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Where To Buy Live Crawfish In Houston
🔒 Lobster season is upon us: These are the prices per pound we saw in the Houston area How my mom always found the best prices
How To Plan For Texas Crawfish Season Now
A shrimp feast from this producer’s past. (Erica Young, Copyright 2022 by KPRC – All rights reserved.)
I remember it clear as day. My mother would pull out the phone book, look through the Yellow Pages, and call every restaurant that served lobster.
If the answer had been anything higher than $4.99 a pound, we would have stayed home and eaten something else.
If a restaurant had lobsters for $3.99 a pound, there’s a good chance we’ll be eating lobsters that day.
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If it was $2.99 a pound, we left tire marks on the highway to get to that yummy lobster as soon as possible.
That was three or four decades ago, so you probably won’t find prices that low these days. If you do, RUN!
Prices will vary from week to week (sometimes day to day). These were the prices from Thursday (January 20) afternoon.
When you find a price you like, you should call ahead before driving to the restaurant. Sometimes they run out of lobsters later in the day. And sometimes they only offer lobsters every few days. We are all looking for a bit of normalcy these days. A return to familiar rituals and experiences. Queue the shrimp. Few things are as ritualistically anticipated on the Gulf Coast as the annual return of lobster season, and few things can help bring a renewed sense of normalcy like a tray of bright red, steaming mudbugs. . Whether you eat out, carry out or cook at home, we’ve got you covered with this year’s best lobster bets in and around Houston.
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88 Boiling Crawfish & Seafood, 1910 Wilcrest: For many on the west side of the Bayou City, 88 Boiling is synonymous with crawfish season. Try the 88 Special house boil with garlic butter and spicy seasoning cranked up to your preferred spice level. Each order comes with the basic accessories – boiled potatoes and corn – and can be enjoyed together with any of the other beloved food specialties such as Gulf oysters on the half shell or fried boudin balls.
Atchafalaya Crawfish & Cajun Specialties, 2202 North Main, Pearland: Pearland locals know this hole-in-the-wall shack sells some of the finest Cajun-style crawdads in the area. Houston. Grab yours, boiled and spicy or alive and kicking, from the sidewalk window and take them home to enjoy.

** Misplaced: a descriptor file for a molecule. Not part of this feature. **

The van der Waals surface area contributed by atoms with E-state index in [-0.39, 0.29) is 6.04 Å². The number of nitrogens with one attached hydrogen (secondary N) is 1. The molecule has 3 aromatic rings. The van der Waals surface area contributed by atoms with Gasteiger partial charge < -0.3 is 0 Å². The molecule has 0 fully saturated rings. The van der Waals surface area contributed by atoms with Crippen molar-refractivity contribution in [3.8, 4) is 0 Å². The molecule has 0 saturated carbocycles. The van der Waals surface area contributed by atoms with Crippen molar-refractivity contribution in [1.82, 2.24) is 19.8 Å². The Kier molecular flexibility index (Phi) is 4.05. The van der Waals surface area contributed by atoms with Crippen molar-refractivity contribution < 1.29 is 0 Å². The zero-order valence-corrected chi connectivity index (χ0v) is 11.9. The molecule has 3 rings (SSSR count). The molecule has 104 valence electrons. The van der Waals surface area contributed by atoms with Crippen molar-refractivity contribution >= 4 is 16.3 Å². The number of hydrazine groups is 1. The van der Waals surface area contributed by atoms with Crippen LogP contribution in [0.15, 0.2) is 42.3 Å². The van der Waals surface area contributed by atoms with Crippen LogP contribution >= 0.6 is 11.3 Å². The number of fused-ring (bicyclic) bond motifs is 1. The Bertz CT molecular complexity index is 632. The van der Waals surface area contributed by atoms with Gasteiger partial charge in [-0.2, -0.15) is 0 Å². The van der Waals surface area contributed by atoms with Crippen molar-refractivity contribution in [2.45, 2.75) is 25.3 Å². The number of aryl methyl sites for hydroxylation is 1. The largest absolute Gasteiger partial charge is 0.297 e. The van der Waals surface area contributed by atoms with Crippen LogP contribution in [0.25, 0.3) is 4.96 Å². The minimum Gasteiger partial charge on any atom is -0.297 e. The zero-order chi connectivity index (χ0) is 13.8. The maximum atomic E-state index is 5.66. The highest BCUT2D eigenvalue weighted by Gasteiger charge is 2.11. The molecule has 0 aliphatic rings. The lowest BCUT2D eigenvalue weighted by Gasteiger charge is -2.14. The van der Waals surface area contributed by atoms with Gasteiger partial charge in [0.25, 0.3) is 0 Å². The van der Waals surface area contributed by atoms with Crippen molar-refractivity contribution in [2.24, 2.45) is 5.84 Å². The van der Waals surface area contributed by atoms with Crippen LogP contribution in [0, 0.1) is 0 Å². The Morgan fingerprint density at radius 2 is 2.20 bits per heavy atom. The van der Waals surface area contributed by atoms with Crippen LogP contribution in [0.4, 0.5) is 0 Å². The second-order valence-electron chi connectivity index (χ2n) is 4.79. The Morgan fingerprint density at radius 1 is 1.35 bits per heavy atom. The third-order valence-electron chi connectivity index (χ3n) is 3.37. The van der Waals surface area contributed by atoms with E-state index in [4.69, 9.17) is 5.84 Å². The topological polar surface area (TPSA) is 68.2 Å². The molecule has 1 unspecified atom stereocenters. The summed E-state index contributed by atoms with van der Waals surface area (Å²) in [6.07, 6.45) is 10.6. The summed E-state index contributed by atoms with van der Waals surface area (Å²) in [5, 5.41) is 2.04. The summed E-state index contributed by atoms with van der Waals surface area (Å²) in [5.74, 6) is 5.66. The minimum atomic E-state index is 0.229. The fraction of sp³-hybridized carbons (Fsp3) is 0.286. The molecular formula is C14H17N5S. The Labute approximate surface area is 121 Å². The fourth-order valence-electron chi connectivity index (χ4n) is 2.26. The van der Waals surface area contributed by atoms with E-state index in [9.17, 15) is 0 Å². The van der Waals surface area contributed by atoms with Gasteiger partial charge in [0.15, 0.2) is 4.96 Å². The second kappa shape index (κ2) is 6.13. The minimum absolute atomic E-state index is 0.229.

BB’s Tex-Orleans, multiple locations: This popular Houston mini-chain is a go-to for Cajun cooking year-round, making all ten BB’s locations the natural choice for lobster. Try their seasonal Cajun-style or Tex-Orleans-style stews with garlic paste thrown into the mix. Top it off with a laundry list of accoutrements that include Alligator Andouille and Sweet and Spicy Pineapple Sausage. Available for dine in or takeout.
Bobcat Teddy’s Ice House, 2803 White Oak: Every Thursday, Saturday and Sunday, Bobcat Teddy’s is offering a lobster special. Thursdays and Sundays are provided by Bagzz of Buzz, and Saturday mudbugs are provided by Clutch City Crawfish. Enjoy the season at this Heights patio bar with live music on Saturdays and Sundays and plenty of space for outdoor dining.
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Boil House, 606 E 11th: Another Heights joint (some neighborhoods have all the luck), Boil House is a true Louisiana experience. Owned by former lobster farmers, this small wooden shack serves a simple but perfect menu of Cajun classics including Louisiana lobsters and Gulf shrimp, standard equipment, frozen margaritas and beer and traditional cake or cream of tartar. -cheese. They also offer live bags for your home brewing needs.
Crawfish & Noodles, 11360 Bellaire: The restaurant featured on Netflix that put Viet-Cajun crawfish on the map, Crawfish & Noodles is a true Houston institution. Owner and James Beard semifinalist Trong Nguyen helped popularize this fusion of Cajun and Vietnamese cuisines. Although Nguyen’s menu of Vietnamese and Cajun classics is available year-round, interest spikes in lobster season. The lines can be long but it’s worth the wait at this Houston bucket list destination.
Crawfish Cafe, 11209 Bellaire: Although this Asiatown eatery recently opened a second location in the Heights, it’s the original Hong Kong City Mall location on Bellaire that earned it its sterling reputation. Owner Kiet Duong takes Viet-Cajun lobster to new heights with a variety of flavors including Original Cajun, Kickin’ Cajun, Garlic Butter, Lemon Pepper, Thai Basil and The Mix with garlic butter. garlic and lemon pepper. Available through dining in, takeout and delivery.